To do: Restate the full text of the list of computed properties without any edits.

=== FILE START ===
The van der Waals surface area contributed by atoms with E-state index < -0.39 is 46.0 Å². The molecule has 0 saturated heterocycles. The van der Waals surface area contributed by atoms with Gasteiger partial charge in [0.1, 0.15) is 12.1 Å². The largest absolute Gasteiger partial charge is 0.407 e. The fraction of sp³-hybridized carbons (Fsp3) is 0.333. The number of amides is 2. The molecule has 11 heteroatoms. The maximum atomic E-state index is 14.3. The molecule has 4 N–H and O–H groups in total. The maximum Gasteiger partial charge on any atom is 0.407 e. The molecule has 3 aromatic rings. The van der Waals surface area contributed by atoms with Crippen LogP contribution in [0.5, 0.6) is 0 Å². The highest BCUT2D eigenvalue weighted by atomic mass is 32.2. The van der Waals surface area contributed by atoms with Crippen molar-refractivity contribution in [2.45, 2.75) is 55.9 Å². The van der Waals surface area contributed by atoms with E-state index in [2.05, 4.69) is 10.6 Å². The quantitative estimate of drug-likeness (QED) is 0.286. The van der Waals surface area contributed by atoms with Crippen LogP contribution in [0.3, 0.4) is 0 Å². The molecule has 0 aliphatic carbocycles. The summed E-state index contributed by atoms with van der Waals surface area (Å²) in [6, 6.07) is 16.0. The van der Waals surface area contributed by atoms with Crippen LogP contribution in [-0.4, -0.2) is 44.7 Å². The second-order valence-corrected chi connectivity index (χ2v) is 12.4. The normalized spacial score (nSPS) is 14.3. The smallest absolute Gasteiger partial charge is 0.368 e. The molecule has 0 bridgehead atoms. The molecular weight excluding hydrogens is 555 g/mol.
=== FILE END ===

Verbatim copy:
The van der Waals surface area contributed by atoms with E-state index < -0.39 is 46.0 Å². The molecule has 0 saturated heterocycles. The van der Waals surface area contributed by atoms with Gasteiger partial charge in [0.1, 0.15) is 12.1 Å². The largest absolute Gasteiger partial charge is 0.407 e. The fraction of sp³-hybridized carbons (Fsp3) is 0.333. The number of amides is 2. The molecule has 11 heteroatoms. The maximum atomic E-state index is 14.3. The molecule has 4 N–H and O–H groups in total. The maximum Gasteiger partial charge on any atom is 0.407 e. The molecule has 3 aromatic rings. The van der Waals surface area contributed by atoms with Crippen LogP contribution in [0.5, 0.6) is 0 Å². The highest BCUT2D eigenvalue weighted by atomic mass is 32.2. The van der Waals surface area contributed by atoms with Crippen molar-refractivity contribution in [2.45, 2.75) is 55.9 Å². The van der Waals surface area contributed by atoms with E-state index in [2.05, 4.69) is 10.6 Å². The quantitative estimate of drug-likeness (QED) is 0.286. The van der Waals surface area contributed by atoms with Crippen LogP contribution in [0.3, 0.4) is 0 Å². The molecule has 0 aliphatic carbocycles. The summed E-state index contributed by atoms with van der Waals surface area (Å²) in [6, 6.07) is 16.0. The van der Waals surface area contributed by atoms with Crippen LogP contribution in [-0.4, -0.2) is 44.7 Å². The second-order valence-corrected chi connectivity index (χ2v) is 12.4. The normalized spacial score (nSPS) is 14.3. The smallest absolute Gasteiger partial charge is 0.368 e. The molecule has 0 bridgehead atoms. The molecular weight excluding hydrogens is 555 g/mol.